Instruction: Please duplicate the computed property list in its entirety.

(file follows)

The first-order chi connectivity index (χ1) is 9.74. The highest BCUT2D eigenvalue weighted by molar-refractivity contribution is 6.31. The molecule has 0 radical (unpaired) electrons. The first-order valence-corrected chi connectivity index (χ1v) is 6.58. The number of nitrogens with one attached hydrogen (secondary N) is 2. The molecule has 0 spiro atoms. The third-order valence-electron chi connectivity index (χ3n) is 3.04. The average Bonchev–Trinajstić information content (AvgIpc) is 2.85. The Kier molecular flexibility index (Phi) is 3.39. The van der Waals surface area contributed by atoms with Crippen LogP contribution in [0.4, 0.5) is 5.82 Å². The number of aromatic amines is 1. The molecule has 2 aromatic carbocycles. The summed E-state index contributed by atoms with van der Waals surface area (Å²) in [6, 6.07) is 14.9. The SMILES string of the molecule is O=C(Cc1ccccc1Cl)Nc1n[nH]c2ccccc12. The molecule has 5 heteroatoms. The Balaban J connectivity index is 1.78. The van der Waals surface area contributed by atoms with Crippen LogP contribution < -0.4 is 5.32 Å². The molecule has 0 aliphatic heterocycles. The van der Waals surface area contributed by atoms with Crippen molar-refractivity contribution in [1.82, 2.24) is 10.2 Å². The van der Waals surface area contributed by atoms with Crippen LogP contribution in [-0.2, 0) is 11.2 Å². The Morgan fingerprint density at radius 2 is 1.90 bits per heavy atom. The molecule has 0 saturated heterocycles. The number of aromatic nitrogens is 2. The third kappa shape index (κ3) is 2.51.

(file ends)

The first-order chi connectivity index (χ1) is 9.74. The highest BCUT2D eigenvalue weighted by molar-refractivity contribution is 6.31. The molecule has 0 radical (unpaired) electrons. The first-order valence-corrected chi connectivity index (χ1v) is 6.58. The number of nitrogens with one attached hydrogen (secondary N) is 2. The molecule has 0 spiro atoms. The third-order valence-electron chi connectivity index (χ3n) is 3.04. The average Bonchev–Trinajstić information content (AvgIpc) is 2.85. The Kier molecular flexibility index (Phi) is 3.39. The van der Waals surface area contributed by atoms with Crippen LogP contribution in [0.4, 0.5) is 5.82 Å². The number of aromatic amines is 1. The molecule has 2 aromatic carbocycles. The summed E-state index contributed by atoms with van der Waals surface area (Å²) in [6, 6.07) is 14.9. The SMILES string of the molecule is O=C(Cc1ccccc1Cl)Nc1n[nH]c2ccccc12. The molecule has 5 heteroatoms. The Balaban J connectivity index is 1.78. The van der Waals surface area contributed by atoms with Crippen LogP contribution < -0.4 is 5.32 Å². The molecule has 0 aliphatic heterocycles. The van der Waals surface area contributed by atoms with Crippen molar-refractivity contribution in [1.82, 2.24) is 10.2 Å². The van der Waals surface area contributed by atoms with Crippen LogP contribution in [-0.2, 0) is 11.2 Å². The Morgan fingerprint density at radius 2 is 1.90 bits per heavy atom. The molecule has 0 saturated heterocycles. The number of aromatic nitrogens is 2. The third kappa shape index (κ3) is 2.51.